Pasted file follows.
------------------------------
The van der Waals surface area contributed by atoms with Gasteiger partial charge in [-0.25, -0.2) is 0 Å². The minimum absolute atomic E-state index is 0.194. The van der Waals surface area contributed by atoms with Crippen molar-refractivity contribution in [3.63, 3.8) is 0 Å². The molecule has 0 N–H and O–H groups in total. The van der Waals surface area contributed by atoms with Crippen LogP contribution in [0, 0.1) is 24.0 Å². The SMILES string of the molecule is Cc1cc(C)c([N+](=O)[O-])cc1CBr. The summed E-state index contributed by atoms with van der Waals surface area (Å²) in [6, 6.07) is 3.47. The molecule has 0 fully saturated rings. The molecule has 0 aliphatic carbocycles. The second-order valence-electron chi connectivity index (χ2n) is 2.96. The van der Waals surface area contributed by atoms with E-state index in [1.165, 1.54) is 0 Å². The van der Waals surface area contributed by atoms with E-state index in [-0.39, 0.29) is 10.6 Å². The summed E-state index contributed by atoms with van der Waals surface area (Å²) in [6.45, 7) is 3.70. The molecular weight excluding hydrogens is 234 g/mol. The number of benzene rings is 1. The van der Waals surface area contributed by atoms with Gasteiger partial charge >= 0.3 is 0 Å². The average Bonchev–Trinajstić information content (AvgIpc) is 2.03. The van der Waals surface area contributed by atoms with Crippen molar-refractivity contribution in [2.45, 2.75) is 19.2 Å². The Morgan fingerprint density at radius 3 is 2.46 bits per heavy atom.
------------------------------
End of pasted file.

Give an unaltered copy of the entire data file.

The van der Waals surface area contributed by atoms with Gasteiger partial charge in [-0.25, -0.2) is 0 Å². The minimum absolute atomic E-state index is 0.194. The van der Waals surface area contributed by atoms with Crippen molar-refractivity contribution in [3.63, 3.8) is 0 Å². The molecule has 0 N–H and O–H groups in total. The van der Waals surface area contributed by atoms with Crippen LogP contribution in [0, 0.1) is 24.0 Å². The SMILES string of the molecule is Cc1cc(C)c([N+](=O)[O-])cc1CBr. The summed E-state index contributed by atoms with van der Waals surface area (Å²) in [6, 6.07) is 3.47. The molecule has 0 fully saturated rings. The molecule has 0 aliphatic carbocycles. The second-order valence-electron chi connectivity index (χ2n) is 2.96. The van der Waals surface area contributed by atoms with E-state index in [1.165, 1.54) is 0 Å². The van der Waals surface area contributed by atoms with E-state index in [-0.39, 0.29) is 10.6 Å². The summed E-state index contributed by atoms with van der Waals surface area (Å²) in [6.45, 7) is 3.70. The molecular weight excluding hydrogens is 234 g/mol. The number of benzene rings is 1. The van der Waals surface area contributed by atoms with Gasteiger partial charge >= 0.3 is 0 Å². The average Bonchev–Trinajstić information content (AvgIpc) is 2.03. The van der Waals surface area contributed by atoms with Crippen molar-refractivity contribution in [2.45, 2.75) is 19.2 Å². The Morgan fingerprint density at radius 3 is 2.46 bits per heavy atom.